For many teens around the world, birthdays are a special time.
Family and friends gather for parties, presents are exchanged, and candles on the top of the cake are blown out to the tune of “Happy Birthday.” Birthdays are a celebration of another year of life on this earth and even offer opportunities to reflect on God’s work in one’s life. I love birthday celebrations for that reason.
However, in our family, we do something a little different in addition to birthday parties—at least for those members of our family who are not biologically related to the rest.
It’s a celebration of the day when my parents first held me in their arms, not in a hospital in the US, but in an orphanage in China, halfway across the world.
We call it a “gotcha day”. It is the anniversary of my adoption from China.
While these annual “gotcha days” are smaller in scale than most of our family birthday parties, they have grown within the last few years to become near and dear to my heart as I began to truly appreciate what adoption not only means for my family, but for me as well.
When I was very young, I didn’t pay much attention to the fact that I looked very different from both my parents and my brother, as well as my classmates, who were mostly white. And why would I? I was a young child, happily playing with my friends in the school playground, giving little thought to my background or the obvious physical differences between me and my peers.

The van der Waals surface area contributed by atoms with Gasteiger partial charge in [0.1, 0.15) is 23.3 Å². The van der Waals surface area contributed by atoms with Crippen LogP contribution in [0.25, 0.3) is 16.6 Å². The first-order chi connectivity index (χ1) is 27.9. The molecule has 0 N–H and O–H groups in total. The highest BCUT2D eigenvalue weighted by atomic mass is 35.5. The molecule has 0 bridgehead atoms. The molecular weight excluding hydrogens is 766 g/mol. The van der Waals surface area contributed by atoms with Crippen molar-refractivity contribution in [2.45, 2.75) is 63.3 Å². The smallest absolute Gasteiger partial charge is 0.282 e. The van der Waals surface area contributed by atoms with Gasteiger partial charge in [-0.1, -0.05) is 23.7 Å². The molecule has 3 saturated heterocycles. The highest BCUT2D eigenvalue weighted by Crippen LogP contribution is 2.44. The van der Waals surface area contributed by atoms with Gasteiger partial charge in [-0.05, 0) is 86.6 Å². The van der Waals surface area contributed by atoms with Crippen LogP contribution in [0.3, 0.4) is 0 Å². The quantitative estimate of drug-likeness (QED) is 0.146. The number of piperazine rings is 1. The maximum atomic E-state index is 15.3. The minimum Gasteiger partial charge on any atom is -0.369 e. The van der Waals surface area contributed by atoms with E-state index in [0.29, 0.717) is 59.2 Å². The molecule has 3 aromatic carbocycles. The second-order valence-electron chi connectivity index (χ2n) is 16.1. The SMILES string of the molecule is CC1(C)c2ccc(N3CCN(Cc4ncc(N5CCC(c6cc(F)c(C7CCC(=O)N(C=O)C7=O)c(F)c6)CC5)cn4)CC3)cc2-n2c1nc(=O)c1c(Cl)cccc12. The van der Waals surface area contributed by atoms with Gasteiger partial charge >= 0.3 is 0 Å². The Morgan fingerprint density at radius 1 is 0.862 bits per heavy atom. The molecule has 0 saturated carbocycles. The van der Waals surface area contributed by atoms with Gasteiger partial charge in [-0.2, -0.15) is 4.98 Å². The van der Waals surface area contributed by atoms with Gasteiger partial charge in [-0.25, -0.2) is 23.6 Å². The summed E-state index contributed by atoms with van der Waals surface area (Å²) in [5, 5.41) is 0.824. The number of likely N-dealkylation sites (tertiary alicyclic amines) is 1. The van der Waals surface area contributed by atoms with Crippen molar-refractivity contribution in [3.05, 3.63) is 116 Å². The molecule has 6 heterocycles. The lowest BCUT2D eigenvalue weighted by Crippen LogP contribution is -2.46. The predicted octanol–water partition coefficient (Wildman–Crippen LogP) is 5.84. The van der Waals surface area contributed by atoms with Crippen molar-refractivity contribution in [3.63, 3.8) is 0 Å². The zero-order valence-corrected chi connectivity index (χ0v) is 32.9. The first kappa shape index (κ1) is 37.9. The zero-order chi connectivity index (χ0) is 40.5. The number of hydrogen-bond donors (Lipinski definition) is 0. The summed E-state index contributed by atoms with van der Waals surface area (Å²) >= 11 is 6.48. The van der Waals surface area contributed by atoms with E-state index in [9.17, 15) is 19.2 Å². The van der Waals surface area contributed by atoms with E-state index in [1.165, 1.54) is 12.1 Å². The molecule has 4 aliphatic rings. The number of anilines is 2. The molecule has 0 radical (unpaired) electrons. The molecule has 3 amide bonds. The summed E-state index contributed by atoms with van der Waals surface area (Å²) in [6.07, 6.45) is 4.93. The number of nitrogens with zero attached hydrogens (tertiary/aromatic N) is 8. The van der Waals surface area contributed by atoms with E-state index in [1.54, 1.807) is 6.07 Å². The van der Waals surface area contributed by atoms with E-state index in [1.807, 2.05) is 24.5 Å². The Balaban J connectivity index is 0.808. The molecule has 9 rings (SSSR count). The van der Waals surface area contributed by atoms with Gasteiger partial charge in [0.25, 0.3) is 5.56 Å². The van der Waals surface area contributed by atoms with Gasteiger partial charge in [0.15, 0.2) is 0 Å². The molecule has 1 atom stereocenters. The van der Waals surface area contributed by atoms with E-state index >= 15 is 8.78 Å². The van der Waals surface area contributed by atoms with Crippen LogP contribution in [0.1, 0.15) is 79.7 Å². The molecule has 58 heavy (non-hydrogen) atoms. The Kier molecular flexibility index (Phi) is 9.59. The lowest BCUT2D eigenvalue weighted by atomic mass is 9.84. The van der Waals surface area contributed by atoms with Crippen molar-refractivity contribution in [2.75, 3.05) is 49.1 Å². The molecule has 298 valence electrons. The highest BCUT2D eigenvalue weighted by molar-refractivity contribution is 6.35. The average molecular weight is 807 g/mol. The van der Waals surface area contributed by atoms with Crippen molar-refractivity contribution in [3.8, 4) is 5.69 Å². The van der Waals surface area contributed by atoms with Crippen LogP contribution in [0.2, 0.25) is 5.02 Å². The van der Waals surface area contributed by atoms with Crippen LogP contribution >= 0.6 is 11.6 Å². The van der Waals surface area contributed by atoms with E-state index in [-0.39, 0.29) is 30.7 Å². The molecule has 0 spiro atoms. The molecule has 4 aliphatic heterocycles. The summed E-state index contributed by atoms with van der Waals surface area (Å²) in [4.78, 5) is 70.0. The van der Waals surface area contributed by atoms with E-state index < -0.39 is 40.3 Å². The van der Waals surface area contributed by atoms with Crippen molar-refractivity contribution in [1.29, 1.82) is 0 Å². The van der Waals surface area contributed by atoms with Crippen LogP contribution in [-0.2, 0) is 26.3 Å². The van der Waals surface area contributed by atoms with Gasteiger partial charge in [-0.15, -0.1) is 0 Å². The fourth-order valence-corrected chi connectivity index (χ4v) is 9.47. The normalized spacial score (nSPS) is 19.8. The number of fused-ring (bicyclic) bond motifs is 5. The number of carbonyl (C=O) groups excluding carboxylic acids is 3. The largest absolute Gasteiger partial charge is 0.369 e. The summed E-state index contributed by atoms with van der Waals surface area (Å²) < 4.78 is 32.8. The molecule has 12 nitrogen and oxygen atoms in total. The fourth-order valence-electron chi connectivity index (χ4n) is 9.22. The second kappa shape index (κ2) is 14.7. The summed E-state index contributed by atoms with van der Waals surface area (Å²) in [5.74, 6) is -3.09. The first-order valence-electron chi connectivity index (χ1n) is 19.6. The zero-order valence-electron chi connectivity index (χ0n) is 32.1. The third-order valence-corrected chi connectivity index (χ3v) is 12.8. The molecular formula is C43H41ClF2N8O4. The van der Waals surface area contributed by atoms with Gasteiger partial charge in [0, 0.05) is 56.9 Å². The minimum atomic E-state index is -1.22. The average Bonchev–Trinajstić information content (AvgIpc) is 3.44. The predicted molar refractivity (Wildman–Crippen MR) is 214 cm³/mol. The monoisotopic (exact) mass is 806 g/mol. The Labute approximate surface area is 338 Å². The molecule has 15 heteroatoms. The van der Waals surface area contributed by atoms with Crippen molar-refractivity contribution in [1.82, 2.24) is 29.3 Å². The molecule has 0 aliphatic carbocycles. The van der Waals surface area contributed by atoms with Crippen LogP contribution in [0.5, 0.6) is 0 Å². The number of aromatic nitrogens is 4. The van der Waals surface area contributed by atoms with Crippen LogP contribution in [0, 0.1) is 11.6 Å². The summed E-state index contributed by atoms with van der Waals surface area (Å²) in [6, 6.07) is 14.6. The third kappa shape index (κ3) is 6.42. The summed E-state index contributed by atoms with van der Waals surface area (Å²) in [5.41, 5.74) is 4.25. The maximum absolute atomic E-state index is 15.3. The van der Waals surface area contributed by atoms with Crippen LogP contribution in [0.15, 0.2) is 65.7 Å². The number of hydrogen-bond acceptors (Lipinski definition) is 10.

When asked, “Why are you Chinese, but your parents and family aren’t?” or “Why do you look so different than your brother and your parents?” I would simply shrug off the question with, “Well, I’m adopted!” and leave it at that.
It wasn’t until my early teenage years that I really started to ask questions about the finer details of my adoption, and against the backdrop of the ever-present and often contentious debate over racial issues in America, I embarked on a journey to learn what I could about the adoption situation in China. The lessons I’ve taken away from what I’ve learned have put my entire perspective on life, including my relationship with Christ, in a whole new light.
Having provided some background details, here are three things my adoption has taught me about Christ’s love for me, his sacrifice on the cross, and his continued work in my life.
What adoption has taught me about Christ
Just like my birth mother and my adoptive parents made sacrifices so I could live a better life in America, Christ made an even more incredible sacrifice so I could live a better life in Heaven.